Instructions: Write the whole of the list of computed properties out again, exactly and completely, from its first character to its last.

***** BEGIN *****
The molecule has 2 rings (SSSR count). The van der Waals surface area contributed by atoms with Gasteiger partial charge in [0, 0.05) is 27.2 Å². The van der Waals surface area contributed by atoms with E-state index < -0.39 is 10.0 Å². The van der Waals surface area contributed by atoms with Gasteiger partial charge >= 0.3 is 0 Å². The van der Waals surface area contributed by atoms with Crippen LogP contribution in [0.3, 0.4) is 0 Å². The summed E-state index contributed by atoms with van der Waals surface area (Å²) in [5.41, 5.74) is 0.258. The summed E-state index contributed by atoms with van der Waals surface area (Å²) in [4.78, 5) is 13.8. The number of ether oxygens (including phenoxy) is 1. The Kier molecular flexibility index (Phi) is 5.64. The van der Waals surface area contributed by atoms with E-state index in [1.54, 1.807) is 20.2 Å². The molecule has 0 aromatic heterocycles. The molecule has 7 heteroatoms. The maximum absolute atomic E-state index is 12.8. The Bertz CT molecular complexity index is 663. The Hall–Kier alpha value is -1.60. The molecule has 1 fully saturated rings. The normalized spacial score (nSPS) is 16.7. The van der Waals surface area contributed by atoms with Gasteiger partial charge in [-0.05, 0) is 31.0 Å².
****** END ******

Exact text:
The molecule has 2 rings (SSSR count). The van der Waals surface area contributed by atoms with Gasteiger partial charge in [0, 0.05) is 27.2 Å². The van der Waals surface area contributed by atoms with E-state index < -0.39 is 10.0 Å². The van der Waals surface area contributed by atoms with Gasteiger partial charge >= 0.3 is 0 Å². The van der Waals surface area contributed by atoms with Crippen LogP contribution in [0.3, 0.4) is 0 Å². The summed E-state index contributed by atoms with van der Waals surface area (Å²) in [5.41, 5.74) is 0.258. The summed E-state index contributed by atoms with van der Waals surface area (Å²) in [4.78, 5) is 13.8. The number of ether oxygens (including phenoxy) is 1. The Kier molecular flexibility index (Phi) is 5.64. The van der Waals surface area contributed by atoms with E-state index in [1.54, 1.807) is 20.2 Å². The molecule has 0 aromatic heterocycles. The molecule has 7 heteroatoms. The maximum absolute atomic E-state index is 12.8. The Bertz CT molecular complexity index is 663. The Hall–Kier alpha value is -1.60. The molecule has 1 fully saturated rings. The normalized spacial score (nSPS) is 16.7. The van der Waals surface area contributed by atoms with Gasteiger partial charge in [-0.05, 0) is 31.0 Å².